Before she turned to lung cancer research advocacy, Ivy Elkins was a patient. Like so many before her, Ivy’s road to a lung cancer diagnosis was indirect and complicated. It was the summer of 2013, and she was plagued by pain in her elbow and neck. Visits to her primary care physician, an orthopedist, and six months of physical therapy provided little relief. She recalls casually inquiring if it could be cancer.
“No one gets elbow cancer,” she was told.
Ivy did not have elbow cancer, but an MRI revealed that the pain in her elbow was caused by a mass – an adenocarcinoma - which was literally eating away at the joint. In order to discover where the primary cancer was, an orthopedic oncologist ordered a PET scan, which revealed that Ivy’s primary cancer was in her lung. She had no symptoms and had never smoked.
Biomarker testing showed that Ivy’s lung cancer had the EGFR mutation, which made her eligible for a targeted therapy approved by the Food And Drug Administration (FDA) just a few months earlier. Ivy’s treatment plan was simply a daily pill – she would not need to undergo surgery, chemotherapy, or radiation. The 47-year-old mom of two tweens was thrilled to have been spared the often difficult side effects from traditional lung cancer treatments. The targeted therapy kept her disease at bay for three years.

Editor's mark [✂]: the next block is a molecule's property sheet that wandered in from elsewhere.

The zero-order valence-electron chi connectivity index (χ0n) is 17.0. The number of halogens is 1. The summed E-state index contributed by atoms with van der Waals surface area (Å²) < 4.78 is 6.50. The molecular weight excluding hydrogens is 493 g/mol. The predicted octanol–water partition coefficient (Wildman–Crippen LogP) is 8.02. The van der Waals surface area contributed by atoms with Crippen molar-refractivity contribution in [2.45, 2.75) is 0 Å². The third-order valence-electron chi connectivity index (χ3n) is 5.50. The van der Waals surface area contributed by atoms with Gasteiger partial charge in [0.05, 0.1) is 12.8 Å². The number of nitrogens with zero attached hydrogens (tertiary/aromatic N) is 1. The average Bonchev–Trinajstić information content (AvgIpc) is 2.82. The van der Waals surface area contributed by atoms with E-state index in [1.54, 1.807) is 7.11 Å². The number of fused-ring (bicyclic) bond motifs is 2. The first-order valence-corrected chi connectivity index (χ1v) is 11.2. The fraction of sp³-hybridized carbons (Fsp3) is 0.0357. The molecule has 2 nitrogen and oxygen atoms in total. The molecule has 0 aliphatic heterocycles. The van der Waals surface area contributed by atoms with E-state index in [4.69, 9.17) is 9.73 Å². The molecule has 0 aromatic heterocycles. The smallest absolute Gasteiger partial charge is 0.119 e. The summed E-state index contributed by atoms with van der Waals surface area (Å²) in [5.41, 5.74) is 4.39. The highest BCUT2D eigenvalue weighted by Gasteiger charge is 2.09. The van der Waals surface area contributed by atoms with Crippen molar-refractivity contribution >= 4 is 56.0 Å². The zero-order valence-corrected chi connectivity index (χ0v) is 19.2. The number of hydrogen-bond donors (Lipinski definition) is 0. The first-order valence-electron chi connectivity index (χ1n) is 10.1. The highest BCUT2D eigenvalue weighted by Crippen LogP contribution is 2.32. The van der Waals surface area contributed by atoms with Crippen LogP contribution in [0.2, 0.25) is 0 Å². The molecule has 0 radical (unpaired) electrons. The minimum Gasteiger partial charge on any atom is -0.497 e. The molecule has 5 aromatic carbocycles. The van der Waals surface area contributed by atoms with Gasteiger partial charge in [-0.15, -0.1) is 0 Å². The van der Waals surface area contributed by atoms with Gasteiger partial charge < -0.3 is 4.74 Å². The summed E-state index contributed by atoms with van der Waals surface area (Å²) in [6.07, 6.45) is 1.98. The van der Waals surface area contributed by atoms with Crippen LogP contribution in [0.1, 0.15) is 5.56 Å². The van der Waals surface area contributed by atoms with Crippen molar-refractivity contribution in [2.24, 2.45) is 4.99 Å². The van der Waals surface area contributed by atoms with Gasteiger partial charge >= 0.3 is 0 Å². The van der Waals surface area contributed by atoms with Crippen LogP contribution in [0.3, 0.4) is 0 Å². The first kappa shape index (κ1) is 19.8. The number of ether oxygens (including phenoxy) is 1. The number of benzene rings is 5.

Then, Ivy’s cancer began to build resistance to the drug.
Because it is not uncommon for the cancer to outsmart the drug, many patients find that their cancer develops resistance to targeted therapy, resulting in the possibility of further metastases and mutations. In Ivy’s case, it was the T790m mutation. Once again, luck was on her side: just months prior, a therapy targeted to her new mutation had been approved by the FDA, one of the many new therapies approved within the past several years. The importance of ongoing research and lung cancer research advocacy cannot be overstated: thanks to advances in research, she is managing her lung cancer from drug to drug.
At the time of her diagnosis, Ivy, a married mom of two boys, had been thinking about returning to work in finance. As her treatment began, and she had virtually no side effects, she decided instead to become a lung cancer advocate. And boy did she!
Since her diagnosis, Ivy has completed Advocate Training through the American Association of Cancer Research. She is one of the founders of a patient group for her specific type of EGFR positive lung cancer — over 750 members strong — that shares information through Facebook and a website regarding clinical trials and treatments. Their primary goal is to work as a group to get the attention of lung cancer researchers.
Ivy speaks at lung cancer conferences across not only the United States but Europe as well. She is also a full voting member of the Department of Defense’s Congressionally Mandated Program for Lung Cancer. And, just recently, she’s become a member of LCFA’s Speakers Bureau where she’s already worked on the Hope With Answers video project.
Ivy is living proof of the importance of ongoing research and is doing more than her part to advocate for herself and her fellow lung cancer patients.